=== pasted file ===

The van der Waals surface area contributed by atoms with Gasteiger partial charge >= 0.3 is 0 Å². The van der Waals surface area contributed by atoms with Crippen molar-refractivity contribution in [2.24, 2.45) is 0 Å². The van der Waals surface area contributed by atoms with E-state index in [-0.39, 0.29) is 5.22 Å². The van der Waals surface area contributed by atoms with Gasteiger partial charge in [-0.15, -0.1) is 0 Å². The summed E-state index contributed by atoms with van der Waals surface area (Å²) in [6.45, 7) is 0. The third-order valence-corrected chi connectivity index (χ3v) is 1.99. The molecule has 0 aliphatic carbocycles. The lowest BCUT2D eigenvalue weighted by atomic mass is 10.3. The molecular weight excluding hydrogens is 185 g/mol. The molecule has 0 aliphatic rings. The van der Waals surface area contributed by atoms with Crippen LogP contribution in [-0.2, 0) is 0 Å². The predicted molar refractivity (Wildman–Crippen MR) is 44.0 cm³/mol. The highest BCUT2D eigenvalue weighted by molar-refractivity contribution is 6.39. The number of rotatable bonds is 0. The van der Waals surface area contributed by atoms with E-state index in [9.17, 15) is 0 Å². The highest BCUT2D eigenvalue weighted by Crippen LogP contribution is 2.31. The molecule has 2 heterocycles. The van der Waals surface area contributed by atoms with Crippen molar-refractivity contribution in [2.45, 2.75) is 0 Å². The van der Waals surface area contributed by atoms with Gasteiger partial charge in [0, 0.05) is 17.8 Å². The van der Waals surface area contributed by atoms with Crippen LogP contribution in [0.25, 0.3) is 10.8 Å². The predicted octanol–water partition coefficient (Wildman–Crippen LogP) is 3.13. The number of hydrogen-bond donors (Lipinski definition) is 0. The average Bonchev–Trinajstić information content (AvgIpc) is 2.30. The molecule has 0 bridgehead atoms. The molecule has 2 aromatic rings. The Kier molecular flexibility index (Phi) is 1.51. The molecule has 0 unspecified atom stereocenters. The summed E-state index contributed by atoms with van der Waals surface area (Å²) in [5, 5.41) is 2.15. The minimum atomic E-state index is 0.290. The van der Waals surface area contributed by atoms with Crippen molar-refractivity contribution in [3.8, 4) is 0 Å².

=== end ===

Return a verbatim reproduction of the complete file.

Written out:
The van der Waals surface area contributed by atoms with Gasteiger partial charge >= 0.3 is 0 Å². The van der Waals surface area contributed by atoms with Crippen molar-refractivity contribution in [2.24, 2.45) is 0 Å². The van der Waals surface area contributed by atoms with E-state index in [-0.39, 0.29) is 5.22 Å². The van der Waals surface area contributed by atoms with Gasteiger partial charge in [-0.15, -0.1) is 0 Å². The summed E-state index contributed by atoms with van der Waals surface area (Å²) in [6.45, 7) is 0. The third-order valence-corrected chi connectivity index (χ3v) is 1.99. The molecule has 0 aliphatic carbocycles. The lowest BCUT2D eigenvalue weighted by atomic mass is 10.3. The molecular weight excluding hydrogens is 185 g/mol. The molecule has 0 aliphatic rings. The van der Waals surface area contributed by atoms with Crippen LogP contribution in [-0.2, 0) is 0 Å². The predicted molar refractivity (Wildman–Crippen MR) is 44.0 cm³/mol. The highest BCUT2D eigenvalue weighted by molar-refractivity contribution is 6.39. The number of rotatable bonds is 0. The van der Waals surface area contributed by atoms with E-state index in [9.17, 15) is 0 Å². The highest BCUT2D eigenvalue weighted by Crippen LogP contribution is 2.31. The molecule has 2 heterocycles. The van der Waals surface area contributed by atoms with Crippen molar-refractivity contribution in [2.45, 2.75) is 0 Å². The van der Waals surface area contributed by atoms with Gasteiger partial charge in [0, 0.05) is 17.8 Å². The van der Waals surface area contributed by atoms with Crippen LogP contribution in [0.25, 0.3) is 10.8 Å². The predicted octanol–water partition coefficient (Wildman–Crippen LogP) is 3.13. The number of hydrogen-bond donors (Lipinski definition) is 0. The average Bonchev–Trinajstić information content (AvgIpc) is 2.30. The molecule has 0 bridgehead atoms. The molecule has 2 aromatic rings. The Kier molecular flexibility index (Phi) is 1.51. The molecule has 0 unspecified atom stereocenters. The summed E-state index contributed by atoms with van der Waals surface area (Å²) in [5, 5.41) is 2.15. The minimum atomic E-state index is 0.290. The van der Waals surface area contributed by atoms with Crippen molar-refractivity contribution in [3.8, 4) is 0 Å².